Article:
Next up, we visited a potential venue for yoga classes in town for runners. After that, grabbed supermarket supplies, just a top up shop. Last thing before home, walk at the dog park.

As we arrived the dogs started whining. They enjoy this park: there are open fields to run in, the river to paddle and patches of bush to snuffle. They often meet friends here to play with. It’s a good wet day option as the paths are paved and my shoes don’t get muddy. I stay reasonably dry under my umbrella.

This dog park is a favorite

We had been walking for about 20 minutes, when we turned up a set of stairs. We always go up here to make our circuit. Blue lingered at the bottom sniffing, checking the pee-mail, as all the dogs do at certain landmark locations. I was up the first maybe 20 stairs and on a landing, when behind me I heard a deep growl and a scream.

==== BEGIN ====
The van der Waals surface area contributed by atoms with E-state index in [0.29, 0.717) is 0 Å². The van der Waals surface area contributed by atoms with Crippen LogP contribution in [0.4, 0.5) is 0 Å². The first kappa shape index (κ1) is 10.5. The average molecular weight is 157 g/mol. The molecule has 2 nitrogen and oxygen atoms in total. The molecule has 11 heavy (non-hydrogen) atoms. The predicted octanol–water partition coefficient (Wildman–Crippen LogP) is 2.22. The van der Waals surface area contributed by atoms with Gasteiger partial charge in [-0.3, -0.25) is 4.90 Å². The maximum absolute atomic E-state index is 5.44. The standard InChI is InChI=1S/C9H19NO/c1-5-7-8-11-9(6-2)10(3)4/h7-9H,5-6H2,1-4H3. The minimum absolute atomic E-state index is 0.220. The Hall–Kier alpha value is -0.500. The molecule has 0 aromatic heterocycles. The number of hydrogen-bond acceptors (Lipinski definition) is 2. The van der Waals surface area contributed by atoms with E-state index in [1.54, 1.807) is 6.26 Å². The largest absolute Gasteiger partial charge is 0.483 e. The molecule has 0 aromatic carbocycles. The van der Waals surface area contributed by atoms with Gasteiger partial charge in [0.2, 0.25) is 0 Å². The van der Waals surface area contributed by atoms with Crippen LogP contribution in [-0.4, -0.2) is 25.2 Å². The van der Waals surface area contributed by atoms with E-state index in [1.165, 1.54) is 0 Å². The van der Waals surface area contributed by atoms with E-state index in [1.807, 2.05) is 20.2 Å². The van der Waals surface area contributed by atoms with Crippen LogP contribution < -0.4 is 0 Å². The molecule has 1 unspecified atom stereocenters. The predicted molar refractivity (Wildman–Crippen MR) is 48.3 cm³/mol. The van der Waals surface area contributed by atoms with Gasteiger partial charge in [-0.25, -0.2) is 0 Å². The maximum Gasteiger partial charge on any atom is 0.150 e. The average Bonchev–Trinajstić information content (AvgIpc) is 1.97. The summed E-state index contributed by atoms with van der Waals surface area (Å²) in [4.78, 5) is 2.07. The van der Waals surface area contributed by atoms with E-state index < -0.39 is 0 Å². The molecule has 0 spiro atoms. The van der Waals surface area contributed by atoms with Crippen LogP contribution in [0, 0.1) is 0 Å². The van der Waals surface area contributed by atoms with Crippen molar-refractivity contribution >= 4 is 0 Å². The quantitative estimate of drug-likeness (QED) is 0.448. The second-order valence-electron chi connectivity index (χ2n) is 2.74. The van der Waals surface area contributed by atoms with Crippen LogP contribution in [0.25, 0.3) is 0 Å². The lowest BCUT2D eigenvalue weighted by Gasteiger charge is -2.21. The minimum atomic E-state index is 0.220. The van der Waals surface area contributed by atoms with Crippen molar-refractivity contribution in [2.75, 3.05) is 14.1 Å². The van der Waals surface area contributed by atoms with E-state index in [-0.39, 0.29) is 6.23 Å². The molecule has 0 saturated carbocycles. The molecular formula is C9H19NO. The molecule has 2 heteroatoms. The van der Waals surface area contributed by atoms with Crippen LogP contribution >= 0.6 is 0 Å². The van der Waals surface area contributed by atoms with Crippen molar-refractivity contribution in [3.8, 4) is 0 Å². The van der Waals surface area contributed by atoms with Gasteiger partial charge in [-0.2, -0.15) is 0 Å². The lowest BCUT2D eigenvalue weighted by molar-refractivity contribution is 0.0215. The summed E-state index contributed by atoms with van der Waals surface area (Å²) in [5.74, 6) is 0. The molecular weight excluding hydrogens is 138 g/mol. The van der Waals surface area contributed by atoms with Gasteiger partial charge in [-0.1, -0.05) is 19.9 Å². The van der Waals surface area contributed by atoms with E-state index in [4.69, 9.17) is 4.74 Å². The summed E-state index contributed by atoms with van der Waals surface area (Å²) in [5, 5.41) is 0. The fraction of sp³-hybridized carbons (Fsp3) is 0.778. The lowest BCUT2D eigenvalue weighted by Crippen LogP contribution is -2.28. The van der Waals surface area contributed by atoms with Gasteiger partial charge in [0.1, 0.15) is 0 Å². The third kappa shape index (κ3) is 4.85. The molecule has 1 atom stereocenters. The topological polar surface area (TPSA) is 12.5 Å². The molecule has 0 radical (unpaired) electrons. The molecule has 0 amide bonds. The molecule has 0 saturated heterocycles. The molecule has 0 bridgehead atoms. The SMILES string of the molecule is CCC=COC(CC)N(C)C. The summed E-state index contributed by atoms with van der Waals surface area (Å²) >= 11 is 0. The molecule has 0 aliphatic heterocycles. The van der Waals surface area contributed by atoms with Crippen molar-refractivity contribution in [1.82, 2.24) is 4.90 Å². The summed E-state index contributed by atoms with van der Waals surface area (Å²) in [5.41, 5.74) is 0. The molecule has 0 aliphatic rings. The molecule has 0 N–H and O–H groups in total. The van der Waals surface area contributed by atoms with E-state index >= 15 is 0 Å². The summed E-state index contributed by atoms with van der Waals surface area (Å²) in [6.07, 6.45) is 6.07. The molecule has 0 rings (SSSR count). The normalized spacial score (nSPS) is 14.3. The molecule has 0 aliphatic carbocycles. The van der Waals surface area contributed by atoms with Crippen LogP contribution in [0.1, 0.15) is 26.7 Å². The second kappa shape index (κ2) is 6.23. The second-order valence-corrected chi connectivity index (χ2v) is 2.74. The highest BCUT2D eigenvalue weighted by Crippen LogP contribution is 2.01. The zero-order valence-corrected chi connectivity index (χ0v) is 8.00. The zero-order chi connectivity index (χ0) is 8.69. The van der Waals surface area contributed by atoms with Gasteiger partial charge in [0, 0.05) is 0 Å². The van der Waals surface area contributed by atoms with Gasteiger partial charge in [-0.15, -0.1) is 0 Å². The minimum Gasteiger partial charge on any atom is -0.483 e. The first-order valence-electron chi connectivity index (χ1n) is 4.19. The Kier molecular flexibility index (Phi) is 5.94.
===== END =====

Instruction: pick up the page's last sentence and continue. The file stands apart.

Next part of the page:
Before I had time to react to the sound, Blue was beside me on the bush bank and a large white and tan dog was on top of her back biting. It happened very fast, as I approached the handrail between the stairs and the bush and went to go under, Blue managed to partially free herself and the two of them fell down the bank onto the lower track we had just been walking on.

From there on the stairs, I saw my dog on her back and her much larger attacker – at least 3 times her weight holding her by the throat. Shaking. I saw the dog’s owner for the first time approaching from the other side of the stair entrance. My dog is screaming and screaming. I screamed “your dog’s killing my dog”. She began to run along the path.

We both arrived at the attack site at the same time. The white dog owner says to me “she’s never done that before” as she grabbed her dog by the collar and pulled. I was vaguely aware this was not a recommended thing to do – it causes more tearing from the bite and puts the human hand at risk of being bitten. Both, as it happens, occurred. I beat the attacking dog across the back with my umbrella. All the while, poor little Blue, lying on her back, screamed. Finally, the jaws loosened for a moment and my dog disappeared up into the bush.